Boston Marathon Bombings Elicit Mixed Reactions from Asian Powers

Boston Marathon Bombings Elicit Mixed Reactions from Asian Powers

makeshift-memorial-boston-marathon-bombingsIn this post, we examine the contrasting reactions of Russia, China and India to last week’s bomb attacks on the Boston Marathon. Commentaries from these Asian powers reflect the differences in their attitudes on how to define and respond to problems of terrorism.

RUSSIA

Editorials expressed mixed views on how the Boston bombings may impact US-Russia security relations while also using the incident to criticize US actions and policies against terrorism.

President Barack Obama and Russian President Vladimir Putin confirmed their commitment tostrengthen US- Russia security coordination in a recent telephone conversation. However, others expressed skepticism:

  • Though Russia’s Federal Security Service and the FBI have promised to focus on “all aspects of the challenge,” intelligence sharing efforts are “hampered by mistrust, bureaucracy, and self-interest,” said Russian intelligence expert Andrei Soldatov.
  • Duma Deputy Speaker and Liberal Democratic Party member Vlidimir Zhirinovsky predicted that the U.S. faces a grim future of repeated attacks. “There is a clash of civilizations. The United States bombs the Islamic world, and what can they do in return? As long as Islamic countries are being bombed, attacks will occur in London and New York.”

Several editorials criticized the U.S. for holding double standards regarding terrorism:

  • The Nezavisimaya Gazeta observed that “Western countries and their partners in the Near East support some terrorists as much as they can, while trying to expose, bring to account, and sentence others to the longest possible sentences, and in some cases, even to use the death penalty against them… Until we stop dividing extremists and terrorists into friends and foes, the war against this evil will be reminiscent of tilting at windmills.”
  • “Anyone that the US backs in their war, in the US agenda, they are considered freedom fighters. Anyone who is against the US is seen as terrorists, or fundamentalists,” added theRussia Times.
  • “Hopefully, Russia’s own war on terror…may now get at least more understanding, less bias and prejudice in the US and the West as a whole,” wrote journalist Sergei Strokan.

CHINA  

Besides expressing condolences to the victims and condemning the perpetrators of the bombing, Chinese commentary drew attention to differences between China and the US in defining terrorism, particularly with regard to groups in Xinjiang. Similar to the Russian view on this, the Chinese criticized the US for its double standards:

In the Chinese view, the bombing also underscored a similarity between China and the US: the need to maintain domestic stability:

  • Public security is the basis for social harmony,” argued the Global Times. “Expenditure on domestic social stability is something that both the US and China share.” However, greaterpublic awareness and vigilance are necessary to fight terrorism: “While the [Chinese] government is implementing all kinds of identification and tracking systems, the public almost invariably links them to effects on democracy and freedom, and few think about social security issues.”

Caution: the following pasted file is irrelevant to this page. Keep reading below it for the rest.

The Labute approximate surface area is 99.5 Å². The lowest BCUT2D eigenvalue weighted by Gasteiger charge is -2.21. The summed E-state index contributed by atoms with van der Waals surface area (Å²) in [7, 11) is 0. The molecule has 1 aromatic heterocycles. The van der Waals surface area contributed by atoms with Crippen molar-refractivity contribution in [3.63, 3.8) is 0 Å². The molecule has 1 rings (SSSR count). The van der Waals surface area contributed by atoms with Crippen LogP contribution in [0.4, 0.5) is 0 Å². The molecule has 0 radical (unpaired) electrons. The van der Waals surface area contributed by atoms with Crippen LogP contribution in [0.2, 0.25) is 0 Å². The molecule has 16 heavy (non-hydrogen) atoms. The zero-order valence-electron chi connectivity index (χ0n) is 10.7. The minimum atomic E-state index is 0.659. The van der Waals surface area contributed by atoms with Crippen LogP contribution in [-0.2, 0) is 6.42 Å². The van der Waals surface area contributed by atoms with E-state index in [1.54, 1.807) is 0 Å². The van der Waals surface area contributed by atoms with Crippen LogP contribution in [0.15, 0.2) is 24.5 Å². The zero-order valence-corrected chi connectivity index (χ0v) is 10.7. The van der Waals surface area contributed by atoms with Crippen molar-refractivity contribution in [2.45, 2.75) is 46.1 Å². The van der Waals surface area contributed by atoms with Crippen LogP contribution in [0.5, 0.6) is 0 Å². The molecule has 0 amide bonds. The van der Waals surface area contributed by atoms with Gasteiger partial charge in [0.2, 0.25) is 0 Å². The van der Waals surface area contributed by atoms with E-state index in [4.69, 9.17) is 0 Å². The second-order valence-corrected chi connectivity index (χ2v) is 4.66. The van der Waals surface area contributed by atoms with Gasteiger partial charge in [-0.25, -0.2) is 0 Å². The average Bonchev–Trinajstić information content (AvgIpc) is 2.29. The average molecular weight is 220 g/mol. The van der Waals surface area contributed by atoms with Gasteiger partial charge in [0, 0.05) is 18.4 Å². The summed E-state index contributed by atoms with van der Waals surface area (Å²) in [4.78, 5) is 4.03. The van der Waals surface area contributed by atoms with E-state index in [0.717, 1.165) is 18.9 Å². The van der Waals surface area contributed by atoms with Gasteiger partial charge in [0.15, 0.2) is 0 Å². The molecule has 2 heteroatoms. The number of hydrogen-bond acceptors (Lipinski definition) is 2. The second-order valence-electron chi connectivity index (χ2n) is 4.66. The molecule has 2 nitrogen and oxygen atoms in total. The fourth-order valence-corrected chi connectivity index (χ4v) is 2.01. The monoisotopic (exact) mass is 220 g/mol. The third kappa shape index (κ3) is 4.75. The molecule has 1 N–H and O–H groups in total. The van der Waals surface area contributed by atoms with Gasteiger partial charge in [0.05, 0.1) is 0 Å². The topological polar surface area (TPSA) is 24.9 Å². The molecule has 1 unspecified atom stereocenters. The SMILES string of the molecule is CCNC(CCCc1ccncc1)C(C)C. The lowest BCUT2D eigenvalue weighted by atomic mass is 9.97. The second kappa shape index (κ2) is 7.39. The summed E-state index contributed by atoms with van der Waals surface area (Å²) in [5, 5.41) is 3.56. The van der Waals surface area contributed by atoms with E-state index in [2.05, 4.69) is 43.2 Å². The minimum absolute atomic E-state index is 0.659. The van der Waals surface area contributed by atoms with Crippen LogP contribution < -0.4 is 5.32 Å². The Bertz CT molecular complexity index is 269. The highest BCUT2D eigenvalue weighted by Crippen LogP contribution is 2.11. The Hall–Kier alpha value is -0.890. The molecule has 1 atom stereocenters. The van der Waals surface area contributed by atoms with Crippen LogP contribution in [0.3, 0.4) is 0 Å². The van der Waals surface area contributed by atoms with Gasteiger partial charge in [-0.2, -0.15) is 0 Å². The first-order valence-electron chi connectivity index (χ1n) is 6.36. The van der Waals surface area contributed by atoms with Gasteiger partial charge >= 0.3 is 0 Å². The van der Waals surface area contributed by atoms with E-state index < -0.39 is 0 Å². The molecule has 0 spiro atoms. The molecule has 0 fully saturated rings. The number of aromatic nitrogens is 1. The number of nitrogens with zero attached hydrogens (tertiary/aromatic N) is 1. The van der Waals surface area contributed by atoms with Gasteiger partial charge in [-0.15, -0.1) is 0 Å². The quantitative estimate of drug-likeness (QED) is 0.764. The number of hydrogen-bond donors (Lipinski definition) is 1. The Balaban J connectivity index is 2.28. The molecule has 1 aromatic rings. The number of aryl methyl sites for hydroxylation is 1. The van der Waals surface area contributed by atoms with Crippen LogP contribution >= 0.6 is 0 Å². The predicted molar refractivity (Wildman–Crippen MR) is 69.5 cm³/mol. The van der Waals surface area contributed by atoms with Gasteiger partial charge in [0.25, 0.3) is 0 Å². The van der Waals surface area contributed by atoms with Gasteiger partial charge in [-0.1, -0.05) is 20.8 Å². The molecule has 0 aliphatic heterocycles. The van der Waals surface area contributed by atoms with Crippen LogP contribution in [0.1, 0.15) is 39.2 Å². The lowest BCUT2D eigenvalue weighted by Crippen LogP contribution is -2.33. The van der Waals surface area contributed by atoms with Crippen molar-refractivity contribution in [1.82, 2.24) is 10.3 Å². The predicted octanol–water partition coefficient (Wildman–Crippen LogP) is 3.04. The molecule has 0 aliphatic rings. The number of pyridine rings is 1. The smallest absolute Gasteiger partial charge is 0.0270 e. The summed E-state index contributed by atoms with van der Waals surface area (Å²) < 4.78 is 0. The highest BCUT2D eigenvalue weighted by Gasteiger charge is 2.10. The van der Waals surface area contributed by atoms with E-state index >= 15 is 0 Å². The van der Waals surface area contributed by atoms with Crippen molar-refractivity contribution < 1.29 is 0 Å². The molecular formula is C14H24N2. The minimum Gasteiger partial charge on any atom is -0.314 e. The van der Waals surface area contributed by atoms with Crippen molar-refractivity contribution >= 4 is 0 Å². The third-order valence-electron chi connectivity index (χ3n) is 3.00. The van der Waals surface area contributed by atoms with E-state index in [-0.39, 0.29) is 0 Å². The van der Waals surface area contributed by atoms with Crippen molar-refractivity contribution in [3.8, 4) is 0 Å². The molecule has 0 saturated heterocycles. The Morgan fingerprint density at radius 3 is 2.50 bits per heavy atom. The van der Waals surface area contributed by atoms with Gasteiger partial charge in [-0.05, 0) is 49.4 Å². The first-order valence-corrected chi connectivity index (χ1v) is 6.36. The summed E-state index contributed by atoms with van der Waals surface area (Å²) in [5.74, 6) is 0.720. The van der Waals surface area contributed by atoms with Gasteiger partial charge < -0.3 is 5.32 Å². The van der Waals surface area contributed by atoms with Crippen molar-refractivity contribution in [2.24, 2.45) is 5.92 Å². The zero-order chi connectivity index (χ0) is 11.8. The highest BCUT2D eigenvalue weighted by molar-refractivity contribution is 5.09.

There was also criticism that “respect for life in the media appears to have different grades,” given the disproportionate media coverage of the Boston bombings while other acts of terrorism were also occurring around the world. An editorial in the People’s Daily specifically pointed to recent bombings in Somalia, Iraq and Pakistan as examples.

INDIA

In contrast to the Russian and Chinese criticism of double standards, the Indian press focused mostly on India’s own problems with terrorism and praised America’s official and civilian response to the bombings as a model for India to emulate.

Editorials in papers from across the political spectrum lamented the way that Indian government and society have dealt with terrorism.

  • Even more important than the efficiency of response, however, is the level of “civic trust” across sectors in society, argued The Business Standard. The editorial commended US law enforcement for withholding any speculation of the attackers’ identity and motives, and praised the co-operation between the citizenry and police.
Critics of the US at this moment were rare, with exceptions such as Kamal Mitra Chenoy of Jawaharlal Nehru University, whose op-ed in The Pioneer said “the inevitable happened” because since 9/11, “the
number of countries and people now hating America could fill up a medium-sized continent.”
On the international implications of the bombings, The Hindu called for called for US-Russia cooperation in the next stage of investigation. “Among the many lessons from Boston is that international co-operation on fighting terror needs to be taken more seriously, irrespective of the nature of relations between two countries.”
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